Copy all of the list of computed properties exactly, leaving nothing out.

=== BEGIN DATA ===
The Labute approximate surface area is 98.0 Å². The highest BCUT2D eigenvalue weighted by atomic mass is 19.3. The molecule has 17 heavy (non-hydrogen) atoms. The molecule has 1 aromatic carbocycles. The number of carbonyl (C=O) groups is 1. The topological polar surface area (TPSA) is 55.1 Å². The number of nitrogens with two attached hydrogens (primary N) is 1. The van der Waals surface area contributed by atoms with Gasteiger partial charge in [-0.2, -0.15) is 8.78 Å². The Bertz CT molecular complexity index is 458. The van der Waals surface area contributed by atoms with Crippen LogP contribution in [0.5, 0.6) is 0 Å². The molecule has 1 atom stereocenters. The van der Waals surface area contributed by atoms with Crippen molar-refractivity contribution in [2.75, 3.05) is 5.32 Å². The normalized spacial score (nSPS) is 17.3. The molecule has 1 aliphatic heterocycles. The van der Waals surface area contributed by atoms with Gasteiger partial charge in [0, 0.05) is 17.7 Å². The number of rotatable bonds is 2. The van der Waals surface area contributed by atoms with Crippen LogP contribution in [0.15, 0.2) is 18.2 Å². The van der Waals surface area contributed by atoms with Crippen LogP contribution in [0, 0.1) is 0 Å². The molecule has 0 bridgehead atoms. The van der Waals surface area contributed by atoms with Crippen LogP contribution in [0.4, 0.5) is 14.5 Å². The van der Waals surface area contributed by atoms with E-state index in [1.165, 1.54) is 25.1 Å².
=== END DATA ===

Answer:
The Labute approximate surface area is 98.0 Å². The highest BCUT2D eigenvalue weighted by atomic mass is 19.3. The molecule has 17 heavy (non-hydrogen) atoms. The molecule has 1 aromatic carbocycles. The number of carbonyl (C=O) groups is 1. The topological polar surface area (TPSA) is 55.1 Å². The number of nitrogens with two attached hydrogens (primary N) is 1. The van der Waals surface area contributed by atoms with Gasteiger partial charge in [-0.2, -0.15) is 8.78 Å². The Bertz CT molecular complexity index is 458. The van der Waals surface area contributed by atoms with Crippen LogP contribution in [0.5, 0.6) is 0 Å². The molecule has 1 atom stereocenters. The van der Waals surface area contributed by atoms with Crippen molar-refractivity contribution in [2.75, 3.05) is 5.32 Å². The normalized spacial score (nSPS) is 17.3. The molecule has 1 aliphatic heterocycles. The van der Waals surface area contributed by atoms with Gasteiger partial charge in [0, 0.05) is 17.7 Å². The number of rotatable bonds is 2. The van der Waals surface area contributed by atoms with Crippen LogP contribution in [0.15, 0.2) is 18.2 Å². The van der Waals surface area contributed by atoms with Crippen LogP contribution in [0, 0.1) is 0 Å². The molecule has 0 bridgehead atoms. The van der Waals surface area contributed by atoms with Crippen LogP contribution in [0.4, 0.5) is 14.5 Å². The van der Waals surface area contributed by atoms with E-state index in [1.165, 1.54) is 25.1 Å².